James Welling. Cento
Four years after Metamorphosis, the retrospective exhibition which the S.M.A.K. devoted to James Welling’s work by revisiting some twenty series of his photographs created since 1970, the MACS has now invited the American artist to present his current photographic work on architecture and ancient Greek and Roman statuary.
The exhibition’s title, Cento, refers to the ancient practice of assembling fragments of various poetic or musical works. This latest series began in 2018 at the Met (Metropolitan Museum of Art) in New York, when James Welling photographed the bust of a Roman empress of Syrian origin, Julia Mamaea, which he then printed in a range of colours based on the early photographic printing method of collotype. Moved by the fluidity of the dyes imbuing the portrait and the statue’s stone and returning colour to the face, James Welling realised that this faded, translucent rendering achieved a twofold step back in time: to the polychrome statues of Antiquity and to the black & white photolithography of the first albums that documented 19th century archaeological missions.
These multiple prints from a single negative of Julia Mamaea, a seminal, matricial image, then led to several visits to archaeological sites and museums, notably in Athens and Eleusis, as well as theoretical research into the colours used in Antiquity, in particular by Aristotle. The philosopher’s observation of coloured objects in nature, notably of plants, finds a strange and distant echo in James Welling’s photographic process, through his description of the phenomena of fixation, rinsing and transformation of tints, for example of green foliage.
Yet this archaic conception of colour which the photographs of Cento lead us to poetically contemplate, not least owing to their place in the exhibition, facing a wall painting of a colour chart and the colours used by Aristotle, is only one destination of James Welling’s time travel. Since 1998, Welling has turned to digital technologies and the colour palette of Photoshop, which offers the aesthetic advantage of “liberating colour” from the chains of the subject and its historical condition. “Intense colors and gold leaf emphasized textile, hair and skin,” Welling explains in relation to Cento and its homage to Greek statuary. “Modern approximations of this polychrome are startling to viewers still accustomed to the colorless neoclassic ideals of beauty. But I was not interested in simply recreating the colors of the Ancient Greeks. Using digital technology, I applied highly unnatural colors to the sculptures. My hope is that these colors seep into the ancient stone and take on a life of their own.”
Curator: Denis Gielen
The Cento Process
To make a Cento, I use a laser printer to print a highly saturated color image onto a polyester lithographic plate. In lithography, ink only sticks to the hydrophobic (water repelling) parts of the plate and here the carbon toner of the laser print repels water and attracts ink. I then dampen the plate with a wet sponge, and, using a small brayer, I roll layers of semi-transparent black or blue ink across the damp plate. These thin glazes of dark ink bring the high key colors of the laser print down to a normal range. Finally, instead of printing the plate on paper, I exhibit the inked plate as the work itself.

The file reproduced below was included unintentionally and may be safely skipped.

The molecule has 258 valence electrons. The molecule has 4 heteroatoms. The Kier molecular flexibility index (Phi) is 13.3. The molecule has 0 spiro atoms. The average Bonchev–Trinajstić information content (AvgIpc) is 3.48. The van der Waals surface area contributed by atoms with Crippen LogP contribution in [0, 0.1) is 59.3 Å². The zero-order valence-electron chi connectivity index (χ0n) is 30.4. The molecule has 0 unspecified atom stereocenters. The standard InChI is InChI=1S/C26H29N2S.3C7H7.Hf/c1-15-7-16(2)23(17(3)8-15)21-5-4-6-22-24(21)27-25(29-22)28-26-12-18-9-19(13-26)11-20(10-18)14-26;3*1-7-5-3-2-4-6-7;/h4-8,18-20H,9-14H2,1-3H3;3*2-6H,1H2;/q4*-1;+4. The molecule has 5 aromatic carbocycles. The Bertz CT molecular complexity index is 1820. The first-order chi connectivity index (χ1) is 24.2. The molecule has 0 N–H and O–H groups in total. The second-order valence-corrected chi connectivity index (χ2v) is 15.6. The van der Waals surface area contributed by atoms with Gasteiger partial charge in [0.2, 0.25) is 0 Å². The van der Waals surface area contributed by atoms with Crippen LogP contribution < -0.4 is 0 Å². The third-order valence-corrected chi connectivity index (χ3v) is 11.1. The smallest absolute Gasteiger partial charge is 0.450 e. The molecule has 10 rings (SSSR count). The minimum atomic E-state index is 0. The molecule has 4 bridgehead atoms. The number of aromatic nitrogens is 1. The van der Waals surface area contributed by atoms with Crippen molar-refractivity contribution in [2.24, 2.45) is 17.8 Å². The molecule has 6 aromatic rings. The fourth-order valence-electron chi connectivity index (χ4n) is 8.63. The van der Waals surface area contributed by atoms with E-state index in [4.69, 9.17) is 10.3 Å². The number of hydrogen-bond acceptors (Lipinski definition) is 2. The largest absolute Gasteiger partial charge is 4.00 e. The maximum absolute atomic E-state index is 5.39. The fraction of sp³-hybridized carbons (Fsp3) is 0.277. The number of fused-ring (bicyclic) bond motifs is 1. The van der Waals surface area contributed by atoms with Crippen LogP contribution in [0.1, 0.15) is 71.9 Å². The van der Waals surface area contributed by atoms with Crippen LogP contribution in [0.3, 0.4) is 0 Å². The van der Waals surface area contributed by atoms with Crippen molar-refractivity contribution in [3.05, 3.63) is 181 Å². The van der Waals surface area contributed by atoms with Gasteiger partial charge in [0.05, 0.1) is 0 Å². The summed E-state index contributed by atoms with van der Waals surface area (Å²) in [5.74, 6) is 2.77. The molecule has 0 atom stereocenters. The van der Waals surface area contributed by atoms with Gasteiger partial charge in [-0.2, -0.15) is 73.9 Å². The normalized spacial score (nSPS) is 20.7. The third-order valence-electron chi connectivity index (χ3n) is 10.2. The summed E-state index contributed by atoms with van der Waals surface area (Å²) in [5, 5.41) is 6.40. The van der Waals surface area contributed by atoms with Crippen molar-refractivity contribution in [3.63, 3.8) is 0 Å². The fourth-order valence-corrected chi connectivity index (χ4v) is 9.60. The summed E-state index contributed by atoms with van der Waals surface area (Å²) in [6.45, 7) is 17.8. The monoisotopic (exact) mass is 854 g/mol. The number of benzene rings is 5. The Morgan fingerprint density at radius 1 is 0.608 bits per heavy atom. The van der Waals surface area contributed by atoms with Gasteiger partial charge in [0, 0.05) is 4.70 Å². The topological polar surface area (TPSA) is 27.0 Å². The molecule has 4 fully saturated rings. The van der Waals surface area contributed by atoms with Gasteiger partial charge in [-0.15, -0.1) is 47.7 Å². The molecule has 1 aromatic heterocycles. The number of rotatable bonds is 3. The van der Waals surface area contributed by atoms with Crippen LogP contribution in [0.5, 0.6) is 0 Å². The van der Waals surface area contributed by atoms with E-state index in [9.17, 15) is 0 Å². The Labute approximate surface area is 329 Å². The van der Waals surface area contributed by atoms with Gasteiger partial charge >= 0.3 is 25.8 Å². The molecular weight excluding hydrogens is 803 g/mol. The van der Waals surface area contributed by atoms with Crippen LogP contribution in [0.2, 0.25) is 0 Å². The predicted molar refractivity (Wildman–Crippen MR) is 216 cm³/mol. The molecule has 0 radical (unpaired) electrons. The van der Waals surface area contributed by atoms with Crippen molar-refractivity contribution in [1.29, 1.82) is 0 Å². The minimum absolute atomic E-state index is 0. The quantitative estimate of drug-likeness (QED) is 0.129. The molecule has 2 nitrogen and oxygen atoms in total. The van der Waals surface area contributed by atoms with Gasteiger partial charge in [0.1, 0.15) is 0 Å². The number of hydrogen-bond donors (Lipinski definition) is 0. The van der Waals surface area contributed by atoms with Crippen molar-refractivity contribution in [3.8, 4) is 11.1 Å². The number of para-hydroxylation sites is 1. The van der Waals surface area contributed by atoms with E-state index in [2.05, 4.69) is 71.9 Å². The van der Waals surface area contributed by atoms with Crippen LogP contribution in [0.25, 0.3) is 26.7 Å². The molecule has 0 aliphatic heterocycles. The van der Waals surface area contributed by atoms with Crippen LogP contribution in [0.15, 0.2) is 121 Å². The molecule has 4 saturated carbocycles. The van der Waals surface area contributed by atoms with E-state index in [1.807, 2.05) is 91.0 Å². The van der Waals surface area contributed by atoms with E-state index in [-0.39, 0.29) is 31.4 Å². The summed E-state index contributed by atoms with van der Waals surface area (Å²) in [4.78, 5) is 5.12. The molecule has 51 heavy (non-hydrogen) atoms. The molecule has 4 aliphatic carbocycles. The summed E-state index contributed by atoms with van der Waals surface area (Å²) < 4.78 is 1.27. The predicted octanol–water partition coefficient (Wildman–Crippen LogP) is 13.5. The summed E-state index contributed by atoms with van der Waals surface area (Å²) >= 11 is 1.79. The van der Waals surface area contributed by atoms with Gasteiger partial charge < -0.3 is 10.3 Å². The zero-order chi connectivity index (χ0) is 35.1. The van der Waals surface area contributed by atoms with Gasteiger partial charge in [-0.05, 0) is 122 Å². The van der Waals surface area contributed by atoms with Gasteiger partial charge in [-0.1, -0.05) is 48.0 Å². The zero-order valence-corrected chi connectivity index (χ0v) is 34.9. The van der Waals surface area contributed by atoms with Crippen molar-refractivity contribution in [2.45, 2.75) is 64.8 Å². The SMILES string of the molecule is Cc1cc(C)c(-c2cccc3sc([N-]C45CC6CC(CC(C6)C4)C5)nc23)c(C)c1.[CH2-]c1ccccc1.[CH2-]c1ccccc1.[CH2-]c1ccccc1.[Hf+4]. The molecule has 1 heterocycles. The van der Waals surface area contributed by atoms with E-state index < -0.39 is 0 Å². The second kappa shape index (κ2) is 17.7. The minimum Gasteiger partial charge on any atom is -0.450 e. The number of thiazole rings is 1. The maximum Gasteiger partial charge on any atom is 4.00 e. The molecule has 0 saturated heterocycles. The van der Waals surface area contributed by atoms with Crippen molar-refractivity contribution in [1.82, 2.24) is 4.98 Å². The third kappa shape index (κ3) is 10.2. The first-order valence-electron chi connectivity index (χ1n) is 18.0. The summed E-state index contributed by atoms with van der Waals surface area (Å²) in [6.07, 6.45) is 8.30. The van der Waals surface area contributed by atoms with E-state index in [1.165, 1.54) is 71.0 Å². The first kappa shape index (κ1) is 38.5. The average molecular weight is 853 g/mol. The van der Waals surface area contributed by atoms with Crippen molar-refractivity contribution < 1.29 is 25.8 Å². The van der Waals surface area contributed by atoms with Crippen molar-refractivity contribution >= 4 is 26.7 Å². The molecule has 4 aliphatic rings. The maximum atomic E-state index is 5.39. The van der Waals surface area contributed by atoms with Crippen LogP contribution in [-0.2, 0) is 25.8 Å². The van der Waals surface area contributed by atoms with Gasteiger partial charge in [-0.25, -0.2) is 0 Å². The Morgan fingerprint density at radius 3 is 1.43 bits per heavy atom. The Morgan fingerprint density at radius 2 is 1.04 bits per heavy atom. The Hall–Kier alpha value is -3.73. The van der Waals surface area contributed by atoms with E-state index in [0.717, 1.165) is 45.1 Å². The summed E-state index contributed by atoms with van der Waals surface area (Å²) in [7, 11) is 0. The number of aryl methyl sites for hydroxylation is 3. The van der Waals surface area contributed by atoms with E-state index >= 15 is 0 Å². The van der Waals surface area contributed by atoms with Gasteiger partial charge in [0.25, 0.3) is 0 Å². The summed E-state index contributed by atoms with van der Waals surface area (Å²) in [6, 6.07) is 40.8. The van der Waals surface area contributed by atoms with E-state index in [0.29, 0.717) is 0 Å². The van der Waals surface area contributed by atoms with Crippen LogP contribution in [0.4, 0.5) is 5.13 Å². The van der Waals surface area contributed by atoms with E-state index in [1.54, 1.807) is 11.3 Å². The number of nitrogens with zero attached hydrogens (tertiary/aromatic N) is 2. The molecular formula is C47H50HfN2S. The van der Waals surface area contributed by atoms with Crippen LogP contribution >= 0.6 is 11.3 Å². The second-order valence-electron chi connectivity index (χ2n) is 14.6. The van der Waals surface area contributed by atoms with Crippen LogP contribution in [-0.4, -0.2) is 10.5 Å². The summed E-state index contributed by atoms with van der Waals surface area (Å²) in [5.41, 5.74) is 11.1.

Although lithographs are traditionally printed with “litho ink,” a noxious smelling, stiff paste, I find artist oil paint more pliable and agreeable to work with. In some Centos I brush additional paint and powdered pigment on parts of the inked image, or I removed selective areas paint, which would have been impossible with thick “litho ink.” As I apply oil paint to the plate, imperfections across the image surface result - scratches, drips and rivulets of color - producing a unique image, as much a painting as a photograph.
Wall Painting for Aristotle and Vitruvius
In Wall Painting for Aristotle and Vitruvius I took the color terms found in Aristotle’s De Coloribus and Vitrivius’s De Architectura and transliterated them into a painting. Transliteration takes the alphabet of one language and maps it onto another alphabet. This slight mismatch between the languages is subject to adjustment and correction.
James Welling was born in Hartford, Connecticut in 1951. He studied visual arts at the University of Carnegie-Mellon and modern dance at the University of Pittsburgh. Until 1974, he studied at the California Institute of the Arts. He currently lives and works in New York.
James Welling’s work can be defined by an unrelenting determination to experiment. In his early career, he tried his hand at painting, video, sculpture and performance, before focusing on photography in the mid-1970s. He is self-taught and began exploring the possibilities of this medium by experimenting with numerous techniques. He belongs to the Pictures Generation, acclaimed for its innovative approach to photography in the 1970s and 1980s. Interested above all in the unpredictable nature of photography, James Welling explores a variety of themes, confronting the material, abstraction, colour and space.
He has recently had several major monograph exhibitions at the S.M.A.K in Ghent in 2017, the Henry Art Gallery, University of Washington in 2016 and the Art Institute of Chicago in 2014. Two major exhibitions in 2012 and 2013 respectively, offered an overview of his work: his Monograph series, organised by the Cincinnati Art Museum and the Hammer Museum in Los Angeles, and The Mind on Fire, held at the MK Gallery in Milton Keynes, England, the Centro Galego de Arte Contemporánea in Santiago de Compostela and the Contemporary Art Gallery in Vancouver.
In 2014, James Welling received the Infinity Award from the International Center of Photography, New York and in 2016, the Excellence in Photography Award from the Julius Shulman Institute in Woodbury, California.